House debates

Thursday, 24 November 2022


Appropriation Bill (No. 1) 2022-2023; Consideration in Detail

12:31 pm

Photo of Angie BellAngie Bell (Moncrieff, Liberal National Party, Shadow Minister for Early Childhood Education) Share this | Hansard source

Let's not mince our words. Labor's industrial relations bill is a disgracefully bad bill. It's the enemy of small and family businesses across this country. On full display from this government is incompetence and money for its masters at the highest level and a badly constructed legislation that, so far, has been amended 150 times by its own creators, contains errors, and has union bosses licking their lips. The bill clearly delivers one thing: it pays back, in full, with interest, the $100 million in donations that unions have given Labor since 2007.

Nine years in opposition for those opposite was a long time to amass such a large debt to the union bosses. They've had to wait until now to get their money back, and, with it, lipsmacking interest in the form of union membership fees and, ultimately, more power—power to remove employers rights to put deals to a vote by their employees, power to veto employers multi-employer deals, and power to force employers to get written approval from each relevant union before a vote can take place in their own business. In their own business! Legislating for unions to have the right of veto to stop employees from voting on an agreement is outrageous. It unfairly hands unions a completely unacceptable level of control.

This bill is totally unacceptable to every small business in this country with more than 14 staff—or even 20 staff, as it may end up—be they part time, casual or full time. The tidal wave of the Labor wreckage is coming. I ask: how can those opposite sleep at night with the knowledge that this bill risks the livelihood of hundreds of thousands of families across Australia with long-lasting, damaging impacts on our economy? This bill will see small businesses forced into the same agreements as much larger employers, which is totally unfair. Small businesses will have to pay $14,600, including the consultancy fees, just to sit at the bargaining table. Now we know that Labor's error in the regulatory impact statement pushes up costs further for medium businesses, from $75,000 to $80,000.

We saw the National Farmers Federation warn that these changes will lead to increased industrial action in the agricultural sector, which could cripple supply chains and lead to food shortages. Many small businesses already pay their staff above award rates—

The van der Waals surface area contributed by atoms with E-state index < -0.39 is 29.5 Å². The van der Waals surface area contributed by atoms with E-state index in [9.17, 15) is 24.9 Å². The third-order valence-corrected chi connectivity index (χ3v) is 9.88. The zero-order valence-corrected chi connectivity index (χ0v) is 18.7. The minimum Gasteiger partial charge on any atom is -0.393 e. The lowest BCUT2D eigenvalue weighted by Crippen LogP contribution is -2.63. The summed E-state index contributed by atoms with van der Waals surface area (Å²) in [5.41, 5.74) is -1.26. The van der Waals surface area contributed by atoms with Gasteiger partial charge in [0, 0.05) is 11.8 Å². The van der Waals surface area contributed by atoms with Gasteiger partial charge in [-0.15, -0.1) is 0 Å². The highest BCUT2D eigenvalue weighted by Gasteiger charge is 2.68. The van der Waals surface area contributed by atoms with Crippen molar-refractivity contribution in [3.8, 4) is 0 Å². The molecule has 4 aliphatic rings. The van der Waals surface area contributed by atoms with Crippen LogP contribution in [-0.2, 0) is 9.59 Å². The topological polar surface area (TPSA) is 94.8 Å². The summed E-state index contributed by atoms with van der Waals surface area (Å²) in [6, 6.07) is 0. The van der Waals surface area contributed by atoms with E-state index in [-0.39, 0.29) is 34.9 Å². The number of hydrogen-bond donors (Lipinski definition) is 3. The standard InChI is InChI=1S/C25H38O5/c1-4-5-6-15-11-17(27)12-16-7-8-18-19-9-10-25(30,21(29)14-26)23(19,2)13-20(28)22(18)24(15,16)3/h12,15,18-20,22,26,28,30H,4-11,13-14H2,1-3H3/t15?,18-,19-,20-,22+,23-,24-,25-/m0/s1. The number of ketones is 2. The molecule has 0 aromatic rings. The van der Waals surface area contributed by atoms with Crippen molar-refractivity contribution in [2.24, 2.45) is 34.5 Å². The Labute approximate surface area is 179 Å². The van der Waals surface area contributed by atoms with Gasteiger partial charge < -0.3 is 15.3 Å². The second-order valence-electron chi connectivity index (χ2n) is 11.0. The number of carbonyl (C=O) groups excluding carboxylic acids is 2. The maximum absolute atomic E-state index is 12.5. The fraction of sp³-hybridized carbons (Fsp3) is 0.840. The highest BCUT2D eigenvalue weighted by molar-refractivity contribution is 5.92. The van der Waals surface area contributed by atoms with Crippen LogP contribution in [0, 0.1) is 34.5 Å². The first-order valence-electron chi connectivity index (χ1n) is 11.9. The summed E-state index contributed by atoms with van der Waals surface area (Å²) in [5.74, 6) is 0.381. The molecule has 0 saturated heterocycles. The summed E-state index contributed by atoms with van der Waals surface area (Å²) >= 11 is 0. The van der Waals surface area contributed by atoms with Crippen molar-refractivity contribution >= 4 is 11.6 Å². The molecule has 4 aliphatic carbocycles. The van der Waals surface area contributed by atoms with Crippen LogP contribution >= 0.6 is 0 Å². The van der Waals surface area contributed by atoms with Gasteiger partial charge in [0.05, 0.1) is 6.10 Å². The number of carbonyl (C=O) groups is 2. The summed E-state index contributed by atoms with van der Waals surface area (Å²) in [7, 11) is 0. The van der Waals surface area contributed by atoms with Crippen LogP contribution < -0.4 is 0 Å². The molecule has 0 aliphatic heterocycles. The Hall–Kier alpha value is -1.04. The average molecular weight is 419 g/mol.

A division having been called in the House of Representatives—

Sitting suspended from 12:34 to 12:47

I was saying, many small businesses already pay their teams above award rates to keep their business going. They pay themselves less due to the extra hours they have to put in and increasing costs that are squeezing their margins. Under these laws, the daily break-even will increase substantially for small business to the point of unsustainability. Close the doors and walk out—that's what we're talking about here.

As a Liberal, I believe in rewarding hard work with lower taxes and incentives for entrepreneurs. But Labor wants to break the small business model. They want to crush aspirations and dreams, and this bill delivers power to the unions to run amok inside those dreams. That's not a dream; that's a Labor nightmare, a nightmare akin to the seventies and eighties industrial strikes. And decisions will be made by the unions—not by directors and CEOs. Operation managers and general managers might as well hang up their boots once fair work becomes the umpire for decision-making in small and family business.

I ask those opposite: does the availability of a worker miraculously create a job? I would argue that it's the entrepreneur's business that creates that job.

A division having been call ed in the House of Representatives—

Sitting suspended from 12 : 48 to 12 : 58

It's the entrepreneur's business that creates the pay packet, the taxes, the GST, the superannuation, the opportunity to work and the job security. As I've outlined, businesses simply cannot afford to pay for higher electricity bills, higher interest rates, higher inflation and increased wages under this government, a government that is making, simply, a bad situation worse. So I ask the minister to outline: how many and which small businesses were directly consulted in planning this wrecking ball through small and medium enterprises?

What I do know is that the coalition will always stand up for small and medium enterprises. We will continue to fight against these proposed changes now before the Senate. We all want to see higher wages for Australians, but this bill is bad for the economy, it's bad for business, it's bad for employers and ultimately it's bad for Australians across our country. Remember, to those opposite, it is not the worker that creates the job; it's the small or medium enterprise that creates the job to deliver security in that job, in their work, for their families and for their communities. Small and family businesses are the fabric of our community on the Gold Coast, and so we oppose this bill in its entirety.


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